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- Hudson Institute: Director of Center for Global Prosperity, Senior Fellow
- Atlantic Council of the United States: Former Vice Chair, Executive Committee Member
- Council on Foreign Relations: Member
- Capital Partners for Education: President, Board of Directors
- Council for a Community of Democracies: Member, Board of Directors
- Pan American Health Organization: Former Chair, Centennial Symposium Inaugural Panel
- Center for International Private Enterprise (U.S. Chamber of Commerce): Former Board Member; Member of Editorial Advisory Board of Economic Reform Today, 1999
- U.S. Department of Health and Human Services: Office of Economic Opportunity Program Officer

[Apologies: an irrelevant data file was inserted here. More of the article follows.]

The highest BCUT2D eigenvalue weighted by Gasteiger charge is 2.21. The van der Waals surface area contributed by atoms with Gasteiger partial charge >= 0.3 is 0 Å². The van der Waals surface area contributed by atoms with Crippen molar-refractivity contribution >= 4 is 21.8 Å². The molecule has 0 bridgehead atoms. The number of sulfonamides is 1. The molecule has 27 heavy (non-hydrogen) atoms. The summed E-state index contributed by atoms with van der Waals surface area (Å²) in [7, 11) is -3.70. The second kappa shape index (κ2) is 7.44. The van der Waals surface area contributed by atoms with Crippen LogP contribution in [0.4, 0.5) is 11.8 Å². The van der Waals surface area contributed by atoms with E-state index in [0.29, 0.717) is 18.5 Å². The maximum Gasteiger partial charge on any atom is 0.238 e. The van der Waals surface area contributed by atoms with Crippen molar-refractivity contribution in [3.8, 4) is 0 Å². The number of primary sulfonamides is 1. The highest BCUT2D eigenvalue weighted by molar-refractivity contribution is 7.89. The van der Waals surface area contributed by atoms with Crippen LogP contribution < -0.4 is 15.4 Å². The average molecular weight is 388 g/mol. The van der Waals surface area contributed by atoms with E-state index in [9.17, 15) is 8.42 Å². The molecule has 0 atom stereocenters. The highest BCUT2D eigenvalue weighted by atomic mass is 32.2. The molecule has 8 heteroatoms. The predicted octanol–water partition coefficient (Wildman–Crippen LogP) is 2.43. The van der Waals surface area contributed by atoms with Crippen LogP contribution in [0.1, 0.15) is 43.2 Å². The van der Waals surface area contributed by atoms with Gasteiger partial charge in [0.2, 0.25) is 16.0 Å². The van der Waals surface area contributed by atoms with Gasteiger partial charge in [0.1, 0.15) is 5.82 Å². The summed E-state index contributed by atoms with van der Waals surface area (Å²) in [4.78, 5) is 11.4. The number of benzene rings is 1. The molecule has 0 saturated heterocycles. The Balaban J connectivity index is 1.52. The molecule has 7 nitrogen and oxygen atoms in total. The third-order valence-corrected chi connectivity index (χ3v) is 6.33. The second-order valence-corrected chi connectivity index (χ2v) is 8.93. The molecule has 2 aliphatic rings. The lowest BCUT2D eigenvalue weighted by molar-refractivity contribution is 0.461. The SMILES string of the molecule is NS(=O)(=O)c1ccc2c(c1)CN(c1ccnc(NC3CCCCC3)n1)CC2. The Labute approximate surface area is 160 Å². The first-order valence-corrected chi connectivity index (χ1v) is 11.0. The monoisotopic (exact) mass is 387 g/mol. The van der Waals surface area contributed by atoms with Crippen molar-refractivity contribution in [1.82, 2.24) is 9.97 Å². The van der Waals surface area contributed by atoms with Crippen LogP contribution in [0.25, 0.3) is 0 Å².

- U.S. Agency for International Development: Contributed to USAID Report "Foreign Aid in the National Interest," 2002; Assistant Administrator heading U.S. foreign aid programs in Asia, Middle East, and Europe, 1988-1993; Nutrition Adviser for Near East Bureau, 1978-1981; Program Analyst for Office of Nutrition, 1975-1977; Assistant Program Officer, 1972-1975; Special Assistant to the Assistant Administrator of the Africa Bureau, 1971-1972; Program Analyst for Office of Development Planning, 1971
- Consultant: To U.S. Government and private sector on international health and nutrition, 1983-1988
- HELP Commission: Vice Chair
- McManis International Services: Director
- Inter-American Development Bank: Special Interviewer, contracted through McManis, 1999
- Consultative Group on Development
- Movers and Shakespeares: President